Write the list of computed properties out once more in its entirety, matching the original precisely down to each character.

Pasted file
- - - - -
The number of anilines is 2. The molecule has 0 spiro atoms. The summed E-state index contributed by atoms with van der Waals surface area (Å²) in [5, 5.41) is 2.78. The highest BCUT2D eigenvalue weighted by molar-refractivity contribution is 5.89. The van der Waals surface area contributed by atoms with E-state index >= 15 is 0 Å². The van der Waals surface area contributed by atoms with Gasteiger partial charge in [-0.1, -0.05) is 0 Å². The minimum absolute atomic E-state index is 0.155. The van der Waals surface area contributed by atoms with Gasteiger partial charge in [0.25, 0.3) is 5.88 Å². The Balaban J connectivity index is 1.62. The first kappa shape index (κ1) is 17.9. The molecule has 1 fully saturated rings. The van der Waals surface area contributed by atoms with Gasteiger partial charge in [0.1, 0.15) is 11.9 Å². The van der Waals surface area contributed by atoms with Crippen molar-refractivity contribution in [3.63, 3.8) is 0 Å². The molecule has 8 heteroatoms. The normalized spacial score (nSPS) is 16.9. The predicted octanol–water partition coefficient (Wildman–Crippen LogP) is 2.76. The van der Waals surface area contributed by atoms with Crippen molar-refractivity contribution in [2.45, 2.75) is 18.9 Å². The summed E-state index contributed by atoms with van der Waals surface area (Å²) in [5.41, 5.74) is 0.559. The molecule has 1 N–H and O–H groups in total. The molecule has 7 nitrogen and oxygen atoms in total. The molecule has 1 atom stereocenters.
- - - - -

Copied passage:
The number of anilines is 2. The molecule has 0 spiro atoms. The summed E-state index contributed by atoms with van der Waals surface area (Å²) in [5, 5.41) is 2.78. The highest BCUT2D eigenvalue weighted by molar-refractivity contribution is 5.89. The van der Waals surface area contributed by atoms with E-state index >= 15 is 0 Å². The van der Waals surface area contributed by atoms with Gasteiger partial charge in [-0.1, -0.05) is 0 Å². The minimum absolute atomic E-state index is 0.155. The van der Waals surface area contributed by atoms with Gasteiger partial charge in [0.25, 0.3) is 5.88 Å². The Balaban J connectivity index is 1.62. The first kappa shape index (κ1) is 17.9. The molecule has 1 fully saturated rings. The van der Waals surface area contributed by atoms with Gasteiger partial charge in [0.1, 0.15) is 11.9 Å². The van der Waals surface area contributed by atoms with Crippen molar-refractivity contribution in [3.63, 3.8) is 0 Å². The molecule has 8 heteroatoms. The normalized spacial score (nSPS) is 16.9. The predicted octanol–water partition coefficient (Wildman–Crippen LogP) is 2.76. The van der Waals surface area contributed by atoms with Crippen molar-refractivity contribution in [2.45, 2.75) is 18.9 Å². The summed E-state index contributed by atoms with van der Waals surface area (Å²) in [5.41, 5.74) is 0.559. The molecule has 1 N–H and O–H groups in total. The molecule has 7 nitrogen and oxygen atoms in total. The molecule has 1 atom stereocenters.